200kgs of the lightest, strongest kit ever made

The faff continues…

Another beautiful day here in this magical Union Glacier community camp. -18C in such sunny weather is much more pleasant than a typical winter’s wet and windy day at home in the lakes.

We’re looking pretty close to our 200kg each target weight and it looks like it’s all going to fit in our big sledges or pulks.

Approximately 100kgs of kit & 100kgs of food & fuel has to be packed into the Canadian canoe sized beasts that will be our greatest ally, but our most woeful foe for the next 10 weeks.

They contain a meticulously considered selection of equipment that will not only enable us to survive but also to thrive in this harshest, yet most magnificent environment.

We have the means to live in relative comfort out there and the tools to attempt some seriously adventurous tasks.

It has taken a long time to assemble this 200kgs of the lightest, strongest kit ever made and we now have to move it for close to 2000km. That is going to be a pig and we are going to be cursing them the whole way.

After more sorting of food we checked in with the various ALE departments: medical, travel safety, communications and operations.

Medical checked our medical and first aid supplies and were impressed that it was the best, most comprehensive independent expedition first aid kit they had ever seen. That was thanks to the sterling work of my wife Jess, who is a GP. Thanks Jess 😘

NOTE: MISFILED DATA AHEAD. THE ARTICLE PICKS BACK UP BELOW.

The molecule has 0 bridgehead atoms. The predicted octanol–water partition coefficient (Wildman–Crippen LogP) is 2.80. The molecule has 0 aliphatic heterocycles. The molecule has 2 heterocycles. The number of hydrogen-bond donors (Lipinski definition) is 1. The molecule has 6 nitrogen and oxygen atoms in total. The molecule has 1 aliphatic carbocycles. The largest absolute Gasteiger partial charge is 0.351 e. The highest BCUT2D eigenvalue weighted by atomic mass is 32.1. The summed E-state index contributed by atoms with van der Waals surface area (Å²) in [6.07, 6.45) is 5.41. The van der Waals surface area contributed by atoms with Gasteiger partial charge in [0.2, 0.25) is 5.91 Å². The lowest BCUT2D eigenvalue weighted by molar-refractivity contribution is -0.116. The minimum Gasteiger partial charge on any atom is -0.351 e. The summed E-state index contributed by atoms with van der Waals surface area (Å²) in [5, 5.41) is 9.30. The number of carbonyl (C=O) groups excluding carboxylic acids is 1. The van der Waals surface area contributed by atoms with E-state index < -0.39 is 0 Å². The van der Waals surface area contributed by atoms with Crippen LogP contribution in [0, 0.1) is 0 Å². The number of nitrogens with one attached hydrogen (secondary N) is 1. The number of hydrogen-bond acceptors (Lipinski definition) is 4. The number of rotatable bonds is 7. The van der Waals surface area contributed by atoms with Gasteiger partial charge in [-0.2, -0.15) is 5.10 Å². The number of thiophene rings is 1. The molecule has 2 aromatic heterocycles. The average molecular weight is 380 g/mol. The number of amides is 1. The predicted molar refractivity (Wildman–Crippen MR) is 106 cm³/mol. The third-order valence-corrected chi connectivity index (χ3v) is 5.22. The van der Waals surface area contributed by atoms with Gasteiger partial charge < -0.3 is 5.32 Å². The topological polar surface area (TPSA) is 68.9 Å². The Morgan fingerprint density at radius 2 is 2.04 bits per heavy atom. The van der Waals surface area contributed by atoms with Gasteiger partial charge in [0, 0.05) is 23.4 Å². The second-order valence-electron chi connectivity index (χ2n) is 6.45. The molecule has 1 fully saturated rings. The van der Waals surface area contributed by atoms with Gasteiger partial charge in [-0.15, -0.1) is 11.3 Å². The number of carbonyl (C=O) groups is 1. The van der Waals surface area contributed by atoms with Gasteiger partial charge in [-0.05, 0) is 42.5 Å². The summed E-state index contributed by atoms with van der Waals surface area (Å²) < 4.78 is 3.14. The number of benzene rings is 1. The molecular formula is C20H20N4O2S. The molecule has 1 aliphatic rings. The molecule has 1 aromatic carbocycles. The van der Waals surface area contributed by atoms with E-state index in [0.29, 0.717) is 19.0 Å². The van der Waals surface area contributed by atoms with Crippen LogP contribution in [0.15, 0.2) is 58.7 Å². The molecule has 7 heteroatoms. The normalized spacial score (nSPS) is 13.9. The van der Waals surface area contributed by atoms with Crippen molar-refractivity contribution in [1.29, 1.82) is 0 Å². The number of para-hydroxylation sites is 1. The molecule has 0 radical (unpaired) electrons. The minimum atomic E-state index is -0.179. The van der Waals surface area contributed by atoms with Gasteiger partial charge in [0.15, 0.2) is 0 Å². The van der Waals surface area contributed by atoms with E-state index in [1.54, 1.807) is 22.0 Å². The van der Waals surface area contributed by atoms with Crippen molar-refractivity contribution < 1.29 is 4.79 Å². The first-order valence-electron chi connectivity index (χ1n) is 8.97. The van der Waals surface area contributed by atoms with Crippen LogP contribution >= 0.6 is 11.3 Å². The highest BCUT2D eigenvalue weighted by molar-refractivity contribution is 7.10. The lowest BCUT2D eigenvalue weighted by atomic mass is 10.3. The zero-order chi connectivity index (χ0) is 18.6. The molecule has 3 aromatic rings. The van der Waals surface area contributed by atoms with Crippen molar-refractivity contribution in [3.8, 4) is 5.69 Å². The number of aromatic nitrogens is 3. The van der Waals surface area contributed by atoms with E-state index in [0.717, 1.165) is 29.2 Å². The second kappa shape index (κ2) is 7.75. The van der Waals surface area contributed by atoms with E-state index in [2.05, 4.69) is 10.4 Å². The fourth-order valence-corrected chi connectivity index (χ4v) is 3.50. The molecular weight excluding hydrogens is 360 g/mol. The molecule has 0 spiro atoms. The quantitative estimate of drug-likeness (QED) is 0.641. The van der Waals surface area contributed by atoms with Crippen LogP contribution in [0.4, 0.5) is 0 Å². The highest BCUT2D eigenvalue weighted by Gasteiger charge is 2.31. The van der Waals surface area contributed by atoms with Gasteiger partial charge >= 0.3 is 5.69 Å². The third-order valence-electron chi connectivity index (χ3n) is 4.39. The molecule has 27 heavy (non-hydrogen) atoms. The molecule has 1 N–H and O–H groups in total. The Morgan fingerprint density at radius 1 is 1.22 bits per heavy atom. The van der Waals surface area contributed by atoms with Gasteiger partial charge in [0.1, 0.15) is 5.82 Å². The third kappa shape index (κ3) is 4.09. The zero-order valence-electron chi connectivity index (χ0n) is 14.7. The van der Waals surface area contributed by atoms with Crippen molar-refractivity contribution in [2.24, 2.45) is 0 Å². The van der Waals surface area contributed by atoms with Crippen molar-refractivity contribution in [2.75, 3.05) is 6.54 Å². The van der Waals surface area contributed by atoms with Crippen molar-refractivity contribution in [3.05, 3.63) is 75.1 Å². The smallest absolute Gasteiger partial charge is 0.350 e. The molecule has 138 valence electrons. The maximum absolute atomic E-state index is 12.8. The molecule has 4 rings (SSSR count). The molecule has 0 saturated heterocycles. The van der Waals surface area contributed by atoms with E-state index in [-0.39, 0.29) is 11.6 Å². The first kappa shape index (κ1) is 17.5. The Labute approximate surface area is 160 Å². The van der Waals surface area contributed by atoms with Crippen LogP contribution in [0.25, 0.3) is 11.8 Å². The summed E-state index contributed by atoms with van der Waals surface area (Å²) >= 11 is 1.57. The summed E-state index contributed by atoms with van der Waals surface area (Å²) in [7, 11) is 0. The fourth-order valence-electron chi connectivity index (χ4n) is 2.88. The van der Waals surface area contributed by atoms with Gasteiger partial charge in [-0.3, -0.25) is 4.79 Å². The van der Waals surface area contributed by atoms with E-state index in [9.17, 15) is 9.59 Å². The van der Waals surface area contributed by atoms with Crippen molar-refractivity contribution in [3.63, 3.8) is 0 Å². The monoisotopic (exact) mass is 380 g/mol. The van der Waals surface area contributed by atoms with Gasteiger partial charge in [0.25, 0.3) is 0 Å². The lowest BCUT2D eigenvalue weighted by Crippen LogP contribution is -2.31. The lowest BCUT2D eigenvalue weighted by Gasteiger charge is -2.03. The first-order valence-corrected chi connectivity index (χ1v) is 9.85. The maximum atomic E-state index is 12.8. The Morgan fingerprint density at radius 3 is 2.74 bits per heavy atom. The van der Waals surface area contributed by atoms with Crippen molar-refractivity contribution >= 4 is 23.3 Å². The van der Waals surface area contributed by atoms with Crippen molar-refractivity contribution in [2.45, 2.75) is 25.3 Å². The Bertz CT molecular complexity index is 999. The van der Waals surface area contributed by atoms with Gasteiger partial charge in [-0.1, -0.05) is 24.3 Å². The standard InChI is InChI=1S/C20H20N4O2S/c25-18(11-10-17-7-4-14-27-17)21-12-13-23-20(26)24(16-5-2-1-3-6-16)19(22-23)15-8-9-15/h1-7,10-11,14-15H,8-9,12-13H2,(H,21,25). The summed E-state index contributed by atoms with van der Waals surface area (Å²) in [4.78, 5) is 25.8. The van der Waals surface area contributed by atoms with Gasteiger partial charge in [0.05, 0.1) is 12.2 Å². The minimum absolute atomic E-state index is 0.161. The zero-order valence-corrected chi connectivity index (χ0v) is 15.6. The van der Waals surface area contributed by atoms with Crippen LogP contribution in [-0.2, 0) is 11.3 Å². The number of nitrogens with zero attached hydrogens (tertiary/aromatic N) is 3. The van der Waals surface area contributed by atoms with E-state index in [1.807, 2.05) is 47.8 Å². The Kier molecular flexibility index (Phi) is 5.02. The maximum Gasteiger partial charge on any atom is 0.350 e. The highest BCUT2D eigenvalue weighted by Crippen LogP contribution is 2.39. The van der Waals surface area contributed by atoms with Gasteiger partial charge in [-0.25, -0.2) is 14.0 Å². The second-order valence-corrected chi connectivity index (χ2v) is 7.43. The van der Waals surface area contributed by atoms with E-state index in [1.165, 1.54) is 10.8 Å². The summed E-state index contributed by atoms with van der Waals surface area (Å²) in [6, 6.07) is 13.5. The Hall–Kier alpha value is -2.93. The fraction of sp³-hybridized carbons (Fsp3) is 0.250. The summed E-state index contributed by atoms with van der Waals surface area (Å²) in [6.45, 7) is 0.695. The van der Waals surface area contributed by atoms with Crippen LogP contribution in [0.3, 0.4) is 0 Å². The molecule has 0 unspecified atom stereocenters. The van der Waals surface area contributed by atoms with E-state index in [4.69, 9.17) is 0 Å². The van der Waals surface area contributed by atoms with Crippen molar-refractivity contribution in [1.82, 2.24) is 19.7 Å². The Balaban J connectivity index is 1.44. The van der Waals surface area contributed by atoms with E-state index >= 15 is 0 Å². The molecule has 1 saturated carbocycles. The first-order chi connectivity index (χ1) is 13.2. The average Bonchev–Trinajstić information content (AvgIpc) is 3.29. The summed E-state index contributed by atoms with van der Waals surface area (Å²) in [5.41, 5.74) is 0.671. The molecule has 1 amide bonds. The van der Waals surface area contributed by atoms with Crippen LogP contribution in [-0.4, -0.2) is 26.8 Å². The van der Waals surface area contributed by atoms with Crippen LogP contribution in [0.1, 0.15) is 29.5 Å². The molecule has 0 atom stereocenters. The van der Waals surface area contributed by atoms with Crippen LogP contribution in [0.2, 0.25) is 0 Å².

Then travel safety. ALE have some epic GSI mapping software that overlay all kinds of different maps, satellite images, ground penetrating radar and other data in one place. They already have our proposed route and we made some tweaks and adjustments to it based on the newly available terrain information. Mainly to avoid crevasse fields.

Then communications.  It’s an incredible operation keeping track of all the people, aircraft, camps, equipment and weather out here mainly via satellite comms. Each remote field party has a daily specified call in time. It is crucial to hit the 10 minute call in slot to let them know your position, situation, status and plans. If you miss one call in they will be on alert and initiate all attempts to establish contact. If you miss two they automatically launch a rescue that takes precedence over all other operations. Therefore it is obviously very important to check in on time. Meteorology are also based in the comms tent constantly analysing weather models for all over Antarctica to asses flight capabilities and schedules.

Finally operations who do an amazing job of spinning all the plates without dropping any and getting everybody where they need to be as safely and efficiently as possible. Though the poor Ice maidens are still stuck here after two weeks after once again being delayed by cloud cover preventing landing at one of the their 3 landing sites on their journey to the Ross ice shelf at the foot of the Leverett glacier; actually not very far from the Spectre.

We are staring our journey much further south and only have 2 landing sites. It therefore looks like we might be out of here tomorrow although we do still have at least a few more hours of prep. It would be nice to have one more day to finalise but if we do have a weather window it would be madness not to grab it.

Excitement is starting to take hold but anticipation is right by its side. What will it be like up there? Cold I dare say! But we have what we need and if things go well we could be 300kms further north and 1500m lower altitude in just a few days where it should be much warmer.

At least that is our hope!


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